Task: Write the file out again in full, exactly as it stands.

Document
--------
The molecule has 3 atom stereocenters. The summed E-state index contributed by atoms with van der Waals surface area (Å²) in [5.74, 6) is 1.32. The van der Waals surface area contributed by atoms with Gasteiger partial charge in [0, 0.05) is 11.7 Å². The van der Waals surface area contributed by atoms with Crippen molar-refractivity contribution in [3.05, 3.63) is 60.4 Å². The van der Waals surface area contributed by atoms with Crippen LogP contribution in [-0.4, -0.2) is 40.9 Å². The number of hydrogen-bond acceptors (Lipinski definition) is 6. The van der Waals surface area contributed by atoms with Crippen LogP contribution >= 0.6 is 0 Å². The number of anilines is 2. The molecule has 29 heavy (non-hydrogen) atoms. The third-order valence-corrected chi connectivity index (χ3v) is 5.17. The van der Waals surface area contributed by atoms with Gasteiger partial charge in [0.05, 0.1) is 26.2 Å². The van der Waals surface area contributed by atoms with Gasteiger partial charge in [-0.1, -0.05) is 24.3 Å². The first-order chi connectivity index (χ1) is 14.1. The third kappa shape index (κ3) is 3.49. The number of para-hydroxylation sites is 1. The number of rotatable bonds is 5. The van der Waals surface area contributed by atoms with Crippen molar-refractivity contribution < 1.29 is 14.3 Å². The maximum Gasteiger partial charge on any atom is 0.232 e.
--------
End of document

The molecule has 3 atom stereocenters. The summed E-state index contributed by atoms with van der Waals surface area (Å²) in [5.74, 6) is 1.32. The van der Waals surface area contributed by atoms with Gasteiger partial charge in [0, 0.05) is 11.7 Å². The van der Waals surface area contributed by atoms with Crippen molar-refractivity contribution in [3.05, 3.63) is 60.4 Å². The van der Waals surface area contributed by atoms with Crippen LogP contribution in [-0.4, -0.2) is 40.9 Å². The number of hydrogen-bond acceptors (Lipinski definition) is 6. The van der Waals surface area contributed by atoms with Crippen LogP contribution >= 0.6 is 0 Å². The number of anilines is 2. The molecule has 29 heavy (non-hydrogen) atoms. The third-order valence-corrected chi connectivity index (χ3v) is 5.17. The van der Waals surface area contributed by atoms with Gasteiger partial charge in [0.05, 0.1) is 26.2 Å². The van der Waals surface area contributed by atoms with Gasteiger partial charge in [-0.1, -0.05) is 24.3 Å². The first-order chi connectivity index (χ1) is 14.1. The third kappa shape index (κ3) is 3.49. The number of para-hydroxylation sites is 1. The number of rotatable bonds is 5. The van der Waals surface area contributed by atoms with Crippen molar-refractivity contribution < 1.29 is 14.3 Å². The maximum Gasteiger partial charge on any atom is 0.232 e.